60 English Teaching Assistant Award
Accepted Degree Levels
Grant PeriodAugust Start
Grant Length10 Months
The Fulbright English Teaching Assistant Program (ETA), in collaboration with the Ministry of National Education and ICETEX, will offer up to 60 Fulbright ETA awards for the 2024-2025 academic year in Colombia. The Fulbright ETA Program aims to strengthen English language instruction at Colombian Post-Secondary and/or Tertiary Education Institutions by establishing the presence of native speakers. At the same time, U.S. participants benefit from the intensive cross-cultural interaction and international educational and/or research opportunities provided at the host institution.
The grantee will be assigned to a specific academic institution based on the candidate's academic profile and the specific needs of the host institution. ETAs will be assigned as language-teaching assistants for up to 30 hours per week (20 hours for lessons and class activities and 10 hours for planning). Responsibilities may include giving presentations on different topics related to the United States, preparing classroom activities, and/or encouraging Colombian students to communicate in English.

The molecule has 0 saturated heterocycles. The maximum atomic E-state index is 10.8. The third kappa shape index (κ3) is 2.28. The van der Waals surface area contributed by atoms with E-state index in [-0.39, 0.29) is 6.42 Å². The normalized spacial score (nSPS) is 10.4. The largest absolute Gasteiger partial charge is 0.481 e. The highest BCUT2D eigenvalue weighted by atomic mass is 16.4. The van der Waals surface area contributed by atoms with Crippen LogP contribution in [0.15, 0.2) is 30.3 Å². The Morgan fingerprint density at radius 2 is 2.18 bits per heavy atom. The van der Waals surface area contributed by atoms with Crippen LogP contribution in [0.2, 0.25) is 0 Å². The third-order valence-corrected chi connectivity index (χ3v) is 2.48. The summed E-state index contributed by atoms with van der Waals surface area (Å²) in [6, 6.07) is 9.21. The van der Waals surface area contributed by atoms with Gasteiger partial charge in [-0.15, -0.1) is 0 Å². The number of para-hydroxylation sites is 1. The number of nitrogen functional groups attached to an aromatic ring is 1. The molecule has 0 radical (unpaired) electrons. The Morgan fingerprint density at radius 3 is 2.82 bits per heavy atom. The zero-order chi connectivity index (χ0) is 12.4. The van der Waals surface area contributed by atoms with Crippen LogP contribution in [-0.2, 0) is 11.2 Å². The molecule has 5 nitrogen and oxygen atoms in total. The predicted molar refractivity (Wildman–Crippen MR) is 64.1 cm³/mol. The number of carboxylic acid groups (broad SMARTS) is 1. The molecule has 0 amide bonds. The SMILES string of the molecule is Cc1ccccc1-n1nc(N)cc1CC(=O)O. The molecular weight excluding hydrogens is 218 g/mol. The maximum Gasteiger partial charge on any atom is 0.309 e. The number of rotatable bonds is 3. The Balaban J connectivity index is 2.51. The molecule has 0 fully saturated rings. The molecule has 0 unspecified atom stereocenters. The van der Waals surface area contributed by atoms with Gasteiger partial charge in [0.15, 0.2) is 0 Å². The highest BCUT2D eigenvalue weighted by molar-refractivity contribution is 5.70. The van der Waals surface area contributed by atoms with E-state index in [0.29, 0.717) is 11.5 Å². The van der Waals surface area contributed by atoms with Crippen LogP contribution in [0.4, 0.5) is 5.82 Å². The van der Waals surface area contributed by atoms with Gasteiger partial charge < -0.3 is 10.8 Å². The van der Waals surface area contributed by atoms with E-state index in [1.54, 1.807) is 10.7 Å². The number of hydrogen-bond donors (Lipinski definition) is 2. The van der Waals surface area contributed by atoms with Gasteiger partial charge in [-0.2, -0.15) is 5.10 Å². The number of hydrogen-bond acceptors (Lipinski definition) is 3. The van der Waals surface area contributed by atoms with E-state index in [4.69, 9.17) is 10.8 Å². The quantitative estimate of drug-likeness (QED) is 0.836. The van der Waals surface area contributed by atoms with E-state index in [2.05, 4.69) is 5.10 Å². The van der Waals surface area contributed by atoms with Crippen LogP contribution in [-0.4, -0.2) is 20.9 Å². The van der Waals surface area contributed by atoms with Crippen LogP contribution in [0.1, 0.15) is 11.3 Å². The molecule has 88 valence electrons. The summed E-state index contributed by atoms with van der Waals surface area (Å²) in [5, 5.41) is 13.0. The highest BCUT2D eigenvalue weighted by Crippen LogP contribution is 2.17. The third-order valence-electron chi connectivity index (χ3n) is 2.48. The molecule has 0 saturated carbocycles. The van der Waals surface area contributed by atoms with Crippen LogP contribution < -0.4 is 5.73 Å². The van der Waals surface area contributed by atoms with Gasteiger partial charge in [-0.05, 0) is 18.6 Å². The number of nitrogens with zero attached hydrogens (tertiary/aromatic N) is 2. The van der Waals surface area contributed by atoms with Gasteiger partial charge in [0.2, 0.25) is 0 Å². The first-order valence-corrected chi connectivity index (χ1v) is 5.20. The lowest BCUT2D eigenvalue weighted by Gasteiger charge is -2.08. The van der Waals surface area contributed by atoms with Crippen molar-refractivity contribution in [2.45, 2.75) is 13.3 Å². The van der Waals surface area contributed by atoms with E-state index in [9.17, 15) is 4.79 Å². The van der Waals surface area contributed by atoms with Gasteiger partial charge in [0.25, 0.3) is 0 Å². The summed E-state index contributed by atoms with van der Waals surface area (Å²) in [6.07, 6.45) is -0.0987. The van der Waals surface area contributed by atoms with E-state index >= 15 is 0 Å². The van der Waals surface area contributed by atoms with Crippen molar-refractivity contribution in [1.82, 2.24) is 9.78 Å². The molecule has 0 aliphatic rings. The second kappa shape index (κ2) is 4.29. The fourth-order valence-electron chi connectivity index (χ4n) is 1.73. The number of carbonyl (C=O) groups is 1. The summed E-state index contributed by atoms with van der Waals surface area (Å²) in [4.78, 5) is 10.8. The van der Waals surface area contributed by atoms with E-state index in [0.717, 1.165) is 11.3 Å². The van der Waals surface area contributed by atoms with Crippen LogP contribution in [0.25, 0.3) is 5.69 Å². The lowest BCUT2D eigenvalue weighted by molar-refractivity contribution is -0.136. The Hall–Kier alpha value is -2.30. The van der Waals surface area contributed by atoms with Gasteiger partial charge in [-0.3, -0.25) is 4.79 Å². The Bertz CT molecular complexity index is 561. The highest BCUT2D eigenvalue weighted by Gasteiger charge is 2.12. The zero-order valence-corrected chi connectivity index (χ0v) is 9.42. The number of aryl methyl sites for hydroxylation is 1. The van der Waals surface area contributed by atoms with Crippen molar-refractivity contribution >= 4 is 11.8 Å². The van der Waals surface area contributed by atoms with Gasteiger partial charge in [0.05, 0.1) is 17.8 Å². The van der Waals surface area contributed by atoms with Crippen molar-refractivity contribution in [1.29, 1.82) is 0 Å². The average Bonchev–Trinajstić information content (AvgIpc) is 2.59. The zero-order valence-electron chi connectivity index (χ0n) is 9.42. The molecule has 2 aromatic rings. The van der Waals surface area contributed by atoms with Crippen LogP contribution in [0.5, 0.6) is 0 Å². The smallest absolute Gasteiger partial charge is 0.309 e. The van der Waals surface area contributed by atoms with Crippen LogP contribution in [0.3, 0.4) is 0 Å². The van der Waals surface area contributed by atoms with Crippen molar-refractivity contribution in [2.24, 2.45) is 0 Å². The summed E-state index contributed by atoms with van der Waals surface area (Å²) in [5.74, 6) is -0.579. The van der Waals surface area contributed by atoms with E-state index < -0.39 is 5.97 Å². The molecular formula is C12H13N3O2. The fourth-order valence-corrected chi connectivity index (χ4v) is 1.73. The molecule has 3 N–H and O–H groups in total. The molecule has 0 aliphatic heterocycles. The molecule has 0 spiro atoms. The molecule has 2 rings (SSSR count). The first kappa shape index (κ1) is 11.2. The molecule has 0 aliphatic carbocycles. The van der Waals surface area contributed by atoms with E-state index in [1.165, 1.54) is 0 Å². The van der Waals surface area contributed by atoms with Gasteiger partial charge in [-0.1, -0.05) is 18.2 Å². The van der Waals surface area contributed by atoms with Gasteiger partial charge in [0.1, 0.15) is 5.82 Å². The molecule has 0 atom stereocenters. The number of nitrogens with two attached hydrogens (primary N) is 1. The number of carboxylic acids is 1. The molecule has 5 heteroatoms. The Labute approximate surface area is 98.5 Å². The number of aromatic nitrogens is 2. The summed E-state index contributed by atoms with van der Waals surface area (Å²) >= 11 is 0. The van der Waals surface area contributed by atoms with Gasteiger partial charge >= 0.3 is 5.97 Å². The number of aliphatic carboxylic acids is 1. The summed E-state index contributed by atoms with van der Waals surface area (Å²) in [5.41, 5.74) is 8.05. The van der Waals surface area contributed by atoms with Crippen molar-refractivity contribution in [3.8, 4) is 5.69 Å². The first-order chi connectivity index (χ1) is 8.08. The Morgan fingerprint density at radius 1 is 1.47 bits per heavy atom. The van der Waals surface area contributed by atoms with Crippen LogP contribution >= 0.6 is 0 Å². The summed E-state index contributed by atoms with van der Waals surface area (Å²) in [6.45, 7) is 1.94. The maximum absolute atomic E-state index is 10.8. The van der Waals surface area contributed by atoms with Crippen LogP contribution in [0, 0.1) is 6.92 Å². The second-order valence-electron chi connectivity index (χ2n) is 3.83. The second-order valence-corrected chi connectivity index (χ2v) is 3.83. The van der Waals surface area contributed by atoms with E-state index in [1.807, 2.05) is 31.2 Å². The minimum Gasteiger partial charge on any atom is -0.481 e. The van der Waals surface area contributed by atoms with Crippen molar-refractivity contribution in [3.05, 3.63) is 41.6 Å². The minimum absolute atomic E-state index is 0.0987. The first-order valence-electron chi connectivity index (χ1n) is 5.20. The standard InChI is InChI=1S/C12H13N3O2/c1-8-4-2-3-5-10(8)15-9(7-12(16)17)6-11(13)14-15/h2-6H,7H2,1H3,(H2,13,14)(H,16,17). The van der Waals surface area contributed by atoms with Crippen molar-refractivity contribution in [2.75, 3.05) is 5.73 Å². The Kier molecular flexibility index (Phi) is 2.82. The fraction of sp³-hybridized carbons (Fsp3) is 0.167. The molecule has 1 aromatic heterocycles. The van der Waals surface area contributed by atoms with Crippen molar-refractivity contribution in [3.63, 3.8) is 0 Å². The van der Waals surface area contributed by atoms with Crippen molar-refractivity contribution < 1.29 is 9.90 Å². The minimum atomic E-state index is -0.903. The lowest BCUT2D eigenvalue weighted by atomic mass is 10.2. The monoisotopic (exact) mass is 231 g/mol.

Lessons and class activities may include, but are not limited to:
Supporting English instructors in the classroom according to the Action Plan and Schedule agreed upon.
Designing and implementing projects that will support the improvement of communicative skills, according to the needs and resources of each of the Host Institutions.
Proposing or supporting activities that promote multiculturalism and cultural exchange.
Preparing students for international English exams such as the TOEFL or IELTS.
Tutoring students, administrative staff, and/or teachers in English, preparing classroom activities, and/or encouraging students to communicate in English.
Also, grantees are required to engage in a social/volunteer project related to their personal, career, and/or educational interests (approximately 10 to 15 hours per week are to be spent on this project). They should keep in mind that these activities should be flexible concerning geographic location.